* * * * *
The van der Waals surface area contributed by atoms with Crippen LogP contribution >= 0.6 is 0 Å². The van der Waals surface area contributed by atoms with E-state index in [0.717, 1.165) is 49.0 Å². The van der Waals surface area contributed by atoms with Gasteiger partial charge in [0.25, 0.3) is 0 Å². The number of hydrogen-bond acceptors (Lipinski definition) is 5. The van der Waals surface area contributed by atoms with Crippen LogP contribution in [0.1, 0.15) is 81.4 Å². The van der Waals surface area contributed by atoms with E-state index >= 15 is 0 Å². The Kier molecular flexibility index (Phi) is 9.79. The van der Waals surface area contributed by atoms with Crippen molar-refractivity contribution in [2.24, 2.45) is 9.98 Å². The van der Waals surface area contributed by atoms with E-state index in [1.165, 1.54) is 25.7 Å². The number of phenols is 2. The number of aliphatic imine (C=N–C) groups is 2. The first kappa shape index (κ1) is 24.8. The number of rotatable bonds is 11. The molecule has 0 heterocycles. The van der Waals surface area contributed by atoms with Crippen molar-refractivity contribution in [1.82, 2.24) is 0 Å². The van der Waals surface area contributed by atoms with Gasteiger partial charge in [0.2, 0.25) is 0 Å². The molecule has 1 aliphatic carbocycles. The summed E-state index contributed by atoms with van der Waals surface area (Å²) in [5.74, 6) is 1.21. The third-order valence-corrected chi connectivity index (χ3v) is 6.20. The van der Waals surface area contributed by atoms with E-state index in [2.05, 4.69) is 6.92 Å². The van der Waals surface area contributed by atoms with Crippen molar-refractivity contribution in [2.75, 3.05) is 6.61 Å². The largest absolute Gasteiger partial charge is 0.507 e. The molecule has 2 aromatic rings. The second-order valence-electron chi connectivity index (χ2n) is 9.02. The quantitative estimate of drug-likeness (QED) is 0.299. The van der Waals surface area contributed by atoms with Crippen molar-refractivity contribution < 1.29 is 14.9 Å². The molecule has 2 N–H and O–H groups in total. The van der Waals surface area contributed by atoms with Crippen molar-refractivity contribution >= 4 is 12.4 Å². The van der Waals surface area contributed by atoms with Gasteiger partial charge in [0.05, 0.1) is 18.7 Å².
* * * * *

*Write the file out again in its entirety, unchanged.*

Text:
The van der Waals surface area contributed by atoms with Crippen LogP contribution >= 0.6 is 0 Å². The van der Waals surface area contributed by atoms with E-state index in [0.717, 1.165) is 49.0 Å². The van der Waals surface area contributed by atoms with Gasteiger partial charge in [0.25, 0.3) is 0 Å². The number of hydrogen-bond acceptors (Lipinski definition) is 5. The van der Waals surface area contributed by atoms with Crippen LogP contribution in [0.1, 0.15) is 81.4 Å². The van der Waals surface area contributed by atoms with E-state index >= 15 is 0 Å². The Kier molecular flexibility index (Phi) is 9.79. The van der Waals surface area contributed by atoms with Crippen molar-refractivity contribution in [2.24, 2.45) is 9.98 Å². The van der Waals surface area contributed by atoms with E-state index in [1.165, 1.54) is 25.7 Å². The number of phenols is 2. The number of aliphatic imine (C=N–C) groups is 2. The first kappa shape index (κ1) is 24.8. The number of rotatable bonds is 11. The molecule has 0 heterocycles. The van der Waals surface area contributed by atoms with Crippen molar-refractivity contribution in [1.82, 2.24) is 0 Å². The van der Waals surface area contributed by atoms with Gasteiger partial charge in [0.2, 0.25) is 0 Å². The molecule has 1 aliphatic carbocycles. The summed E-state index contributed by atoms with van der Waals surface area (Å²) in [5.74, 6) is 1.21. The third-order valence-corrected chi connectivity index (χ3v) is 6.20. The van der Waals surface area contributed by atoms with E-state index in [2.05, 4.69) is 6.92 Å². The van der Waals surface area contributed by atoms with Crippen molar-refractivity contribution in [2.75, 3.05) is 6.61 Å². The largest absolute Gasteiger partial charge is 0.507 e. The molecule has 2 aromatic rings. The second-order valence-electron chi connectivity index (χ2n) is 9.02. The quantitative estimate of drug-likeness (QED) is 0.299. The van der Waals surface area contributed by atoms with Crippen molar-refractivity contribution < 1.29 is 14.9 Å². The molecule has 2 N–H and O–H groups in total. The van der Waals surface area contributed by atoms with Crippen molar-refractivity contribution >= 4 is 12.4 Å². The van der Waals surface area contributed by atoms with Gasteiger partial charge in [0.05, 0.1) is 18.7 Å².